Sunday, October 7, 2012


St. H. Church, Ruhrpark, Germ.  RF Gelsernk

Today before the Marian prayer at the start of the Ordinary Assembly of the Synod of Bishops, Our Holy Father Pope Benedict XVI proclaimed St. John of Avila and St. Hildegard of Bingen as Doctors of the Universal Church. This ups the total to 35 Doctors of the Church and makes St. Hildegard the 4th woman to be thus proclaimed.

“Doctor of the Church" is a title given to those whose writings deem to be in accord with the doctrine of the Church and which the Church believes can be used as teachings. While the writings of the Doctors are often considered inspired by the Holy Spirit this does not mean they are infallible. It does mean that they contributed significantly to the formulation of Christian teaching in at least one area.

W. Graaff, Esse, 1950

The Doctors of the Church are great saints known for their defense and explanation of the truths of the Catholic Faith. The original eight Doctors of the Church, four Western (Sts. Ambrose, Augustine, Pope Gregory the Great, and Jerome) and four Eastern (Sts. Athanasius, Basil the Great, Gregory Nazianzen, and John Chrysostom) were named by acclamation, or common acknowledgment. The rest have been named by various popes, starting with the addition of St. Thomas Aquinas (1225-74), the great doctor studied by most theologians today.

Some Doctors which you may recognize are The Venerable Bede (673-735), Sts. Anthony of Padua (1195-1231) patron of lost items, Bernard of Clairvaux (1090-1153), and John of the Cross (1542-91) both mystics. They came from countries across the globe. In the West: England, Italy, Spain, Portugal, Germany, France, and the Netherlands, and in the east: Algeria, Jerusalem, Syria, Egypt, Cappadocia, Dalmati a (to name a few).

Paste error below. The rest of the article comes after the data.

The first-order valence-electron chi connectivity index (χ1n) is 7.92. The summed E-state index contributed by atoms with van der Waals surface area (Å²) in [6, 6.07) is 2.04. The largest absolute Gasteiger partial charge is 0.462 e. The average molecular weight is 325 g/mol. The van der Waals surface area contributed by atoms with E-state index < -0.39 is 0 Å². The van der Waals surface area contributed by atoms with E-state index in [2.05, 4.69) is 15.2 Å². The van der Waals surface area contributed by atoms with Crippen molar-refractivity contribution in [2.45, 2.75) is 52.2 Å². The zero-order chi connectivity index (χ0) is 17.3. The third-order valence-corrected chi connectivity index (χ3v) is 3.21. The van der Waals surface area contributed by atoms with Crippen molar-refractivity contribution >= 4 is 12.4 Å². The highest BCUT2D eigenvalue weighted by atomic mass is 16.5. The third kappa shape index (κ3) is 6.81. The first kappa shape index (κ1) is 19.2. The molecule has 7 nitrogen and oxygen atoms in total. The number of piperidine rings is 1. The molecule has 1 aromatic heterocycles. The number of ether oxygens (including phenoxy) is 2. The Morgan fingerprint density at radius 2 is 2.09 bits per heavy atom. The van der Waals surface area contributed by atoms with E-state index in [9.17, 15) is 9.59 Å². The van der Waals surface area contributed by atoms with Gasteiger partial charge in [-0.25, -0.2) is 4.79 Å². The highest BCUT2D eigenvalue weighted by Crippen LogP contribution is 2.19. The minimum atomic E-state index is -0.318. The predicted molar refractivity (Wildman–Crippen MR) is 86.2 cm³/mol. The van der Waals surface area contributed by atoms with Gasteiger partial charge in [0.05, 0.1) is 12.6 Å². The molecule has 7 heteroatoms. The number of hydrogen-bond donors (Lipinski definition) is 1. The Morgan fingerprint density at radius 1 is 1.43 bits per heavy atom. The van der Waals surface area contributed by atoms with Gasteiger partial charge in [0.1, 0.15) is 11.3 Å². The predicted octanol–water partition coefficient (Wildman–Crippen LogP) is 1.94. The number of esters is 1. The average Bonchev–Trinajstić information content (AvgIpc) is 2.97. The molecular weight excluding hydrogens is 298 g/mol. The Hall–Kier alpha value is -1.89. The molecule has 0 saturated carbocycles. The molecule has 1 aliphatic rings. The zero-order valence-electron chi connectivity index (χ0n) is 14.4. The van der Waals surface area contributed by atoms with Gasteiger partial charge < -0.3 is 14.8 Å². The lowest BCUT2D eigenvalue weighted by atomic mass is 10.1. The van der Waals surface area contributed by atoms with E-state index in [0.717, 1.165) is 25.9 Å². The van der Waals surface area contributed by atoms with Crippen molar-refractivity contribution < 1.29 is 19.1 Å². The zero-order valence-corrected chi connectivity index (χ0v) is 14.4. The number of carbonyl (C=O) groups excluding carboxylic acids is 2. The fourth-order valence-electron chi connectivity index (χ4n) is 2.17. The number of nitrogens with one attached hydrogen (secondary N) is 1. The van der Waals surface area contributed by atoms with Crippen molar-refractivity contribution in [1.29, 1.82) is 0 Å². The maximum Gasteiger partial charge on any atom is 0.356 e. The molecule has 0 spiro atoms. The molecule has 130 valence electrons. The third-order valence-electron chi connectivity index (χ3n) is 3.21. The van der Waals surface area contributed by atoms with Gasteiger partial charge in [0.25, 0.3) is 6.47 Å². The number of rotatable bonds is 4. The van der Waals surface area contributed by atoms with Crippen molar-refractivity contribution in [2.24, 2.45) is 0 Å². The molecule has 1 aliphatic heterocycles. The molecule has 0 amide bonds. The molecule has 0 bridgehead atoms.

There are three requirements that must be fulfilled by a person in order to merit being included in the ranks of the Doctors of the Catholic Church”:  First of all, holiness that is outstanding, even among saints.

(St.H-Benedictine Srs. Ferdnand, In.)
Secondly a depth of doctrinal insight, and thirdly, an extensive body of writing which the Church can recommend as an expression of authentic and life-giving Catholic Tradition.

Hans Gottfried- Koblenz

In 1970, the Church declared two women saints to be Doctors of the Church: St. Catherine of Siena (1347-1380), a Dominican tertiary, and St. Teresa of Avila (1515-1582), founder of the Discalced Carmelites. Both were mystics.  In 1997 Saint Thérèse of Lisieux (1873-97) was added as Doctor of the Church. She also, was a Carmelite nun and is our most modern doctor.

Sts. Benedicta, Teresa, Therese & Catherine

St. Benedicta of the Cross

It is hoped that the 20th Century Carmelite saint, Edith Stein, Sr. Benedicta of the Cross, will soon join the ranks, as she is one of the greatest scholars of modern times. She was born Jewish, but converted to Catholicism. She died in Auschwitz.

 Ulm Cathedral- German
I have said for years, the best homilies ever written were by these great saints. We are fortunate to be able to read them as lessons at Matins (morning prayer) and we each have our favorites.  I love St. Augustine, but not Thomas Aquinas (for Mother Catarina it is the opposite). St. Ephrem the Syrian is best known for his prolific hymn-writing and his hymns for the Christmas season are magnificent!

Perhaps soon we will be reading the works of the great German St. Hildegard of Bingen.  As a saint, she may have been easy to dismiss (as Dorothy Day once put it), but as a Doctor of the Church, her intellectual and artistic legacies may come to be more thoroughly appreciated among the Catholic laity and religious as well.

Oberhausen, Germany

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